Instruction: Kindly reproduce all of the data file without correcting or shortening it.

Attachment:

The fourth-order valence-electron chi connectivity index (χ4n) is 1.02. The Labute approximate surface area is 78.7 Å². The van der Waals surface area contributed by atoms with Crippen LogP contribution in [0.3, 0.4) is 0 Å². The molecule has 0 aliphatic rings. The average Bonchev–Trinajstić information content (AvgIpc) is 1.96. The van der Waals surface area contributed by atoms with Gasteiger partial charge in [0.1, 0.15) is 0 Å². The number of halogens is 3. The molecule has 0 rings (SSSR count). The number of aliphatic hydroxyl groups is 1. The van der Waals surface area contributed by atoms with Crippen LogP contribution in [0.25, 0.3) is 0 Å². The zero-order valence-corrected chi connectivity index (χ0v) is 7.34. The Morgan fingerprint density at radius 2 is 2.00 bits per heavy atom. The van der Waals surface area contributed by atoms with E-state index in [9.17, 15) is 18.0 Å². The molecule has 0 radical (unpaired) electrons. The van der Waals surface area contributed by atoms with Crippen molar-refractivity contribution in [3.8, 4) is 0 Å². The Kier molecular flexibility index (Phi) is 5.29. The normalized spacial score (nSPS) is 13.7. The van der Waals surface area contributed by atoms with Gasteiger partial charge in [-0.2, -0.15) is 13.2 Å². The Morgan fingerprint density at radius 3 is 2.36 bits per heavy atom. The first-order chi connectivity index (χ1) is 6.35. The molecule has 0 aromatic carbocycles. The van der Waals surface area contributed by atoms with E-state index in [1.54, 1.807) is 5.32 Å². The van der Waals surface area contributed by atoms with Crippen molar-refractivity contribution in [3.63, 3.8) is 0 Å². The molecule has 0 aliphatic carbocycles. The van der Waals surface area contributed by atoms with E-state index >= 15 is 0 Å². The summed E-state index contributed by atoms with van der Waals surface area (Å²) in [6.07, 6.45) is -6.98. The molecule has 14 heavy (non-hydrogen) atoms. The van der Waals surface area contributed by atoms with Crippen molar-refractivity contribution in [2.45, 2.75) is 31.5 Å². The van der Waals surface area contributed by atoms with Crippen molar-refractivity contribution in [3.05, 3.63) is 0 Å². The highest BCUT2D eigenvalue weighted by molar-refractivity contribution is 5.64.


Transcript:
The fourth-order valence-electron chi connectivity index (χ4n) is 1.02. The Labute approximate surface area is 78.7 Å². The van der Waals surface area contributed by atoms with Crippen LogP contribution in [0.3, 0.4) is 0 Å². The molecule has 0 aliphatic rings. The average Bonchev–Trinajstić information content (AvgIpc) is 1.96. The van der Waals surface area contributed by atoms with Gasteiger partial charge in [0.1, 0.15) is 0 Å². The number of halogens is 3. The molecule has 0 rings (SSSR count). The number of aliphatic hydroxyl groups is 1. The van der Waals surface area contributed by atoms with Crippen LogP contribution in [0.25, 0.3) is 0 Å². The zero-order valence-corrected chi connectivity index (χ0v) is 7.34. The Morgan fingerprint density at radius 2 is 2.00 bits per heavy atom. The van der Waals surface area contributed by atoms with E-state index in [9.17, 15) is 18.0 Å². The molecule has 0 radical (unpaired) electrons. The van der Waals surface area contributed by atoms with Crippen molar-refractivity contribution in [3.8, 4) is 0 Å². The Kier molecular flexibility index (Phi) is 5.29. The normalized spacial score (nSPS) is 13.7. The van der Waals surface area contributed by atoms with Gasteiger partial charge in [-0.2, -0.15) is 13.2 Å². The Morgan fingerprint density at radius 3 is 2.36 bits per heavy atom. The first-order chi connectivity index (χ1) is 6.35. The molecule has 0 aromatic carbocycles. The van der Waals surface area contributed by atoms with E-state index in [1.54, 1.807) is 5.32 Å². The van der Waals surface area contributed by atoms with Crippen molar-refractivity contribution in [3.63, 3.8) is 0 Å². The molecule has 0 aliphatic carbocycles. The van der Waals surface area contributed by atoms with E-state index >= 15 is 0 Å². The summed E-state index contributed by atoms with van der Waals surface area (Å²) in [6.07, 6.45) is -6.98. The molecule has 14 heavy (non-hydrogen) atoms. The van der Waals surface area contributed by atoms with Crippen molar-refractivity contribution in [2.45, 2.75) is 31.5 Å². The van der Waals surface area contributed by atoms with Crippen molar-refractivity contribution in [3.05, 3.63) is 0 Å². The highest BCUT2D eigenvalue weighted by molar-refractivity contribution is 5.64.